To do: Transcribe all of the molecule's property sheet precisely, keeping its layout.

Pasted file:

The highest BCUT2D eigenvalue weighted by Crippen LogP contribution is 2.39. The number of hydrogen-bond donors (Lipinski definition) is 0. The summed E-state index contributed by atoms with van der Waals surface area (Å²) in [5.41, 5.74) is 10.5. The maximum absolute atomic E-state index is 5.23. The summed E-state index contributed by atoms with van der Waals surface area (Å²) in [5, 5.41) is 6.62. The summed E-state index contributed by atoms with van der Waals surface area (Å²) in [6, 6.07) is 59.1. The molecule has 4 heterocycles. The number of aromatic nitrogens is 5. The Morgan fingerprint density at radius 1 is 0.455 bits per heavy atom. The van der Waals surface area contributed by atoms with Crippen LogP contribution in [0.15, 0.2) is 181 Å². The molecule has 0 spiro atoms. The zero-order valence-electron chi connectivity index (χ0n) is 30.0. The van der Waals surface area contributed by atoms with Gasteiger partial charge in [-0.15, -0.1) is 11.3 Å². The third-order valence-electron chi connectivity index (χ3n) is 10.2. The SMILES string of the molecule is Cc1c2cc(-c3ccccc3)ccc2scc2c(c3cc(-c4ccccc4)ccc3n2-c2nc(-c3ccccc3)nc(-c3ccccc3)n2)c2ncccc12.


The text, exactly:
The highest BCUT2D eigenvalue weighted by Crippen LogP contribution is 2.39. The number of hydrogen-bond donors (Lipinski definition) is 0. The summed E-state index contributed by atoms with van der Waals surface area (Å²) in [5.41, 5.74) is 10.5. The maximum absolute atomic E-state index is 5.23. The summed E-state index contributed by atoms with van der Waals surface area (Å²) in [5, 5.41) is 6.62. The summed E-state index contributed by atoms with van der Waals surface area (Å²) in [6, 6.07) is 59.1. The molecule has 4 heterocycles. The number of aromatic nitrogens is 5. The Morgan fingerprint density at radius 1 is 0.455 bits per heavy atom. The van der Waals surface area contributed by atoms with Crippen LogP contribution in [0.15, 0.2) is 181 Å². The molecule has 0 spiro atoms. The zero-order valence-electron chi connectivity index (χ0n) is 30.0. The van der Waals surface area contributed by atoms with Gasteiger partial charge in [-0.15, -0.1) is 11.3 Å². The third-order valence-electron chi connectivity index (χ3n) is 10.2. The SMILES string of the molecule is Cc1c2cc(-c3ccccc3)ccc2scc2c(c3cc(-c4ccccc4)ccc3n2-c2nc(-c3ccccc3)nc(-c3ccccc3)n2)c2ncccc12.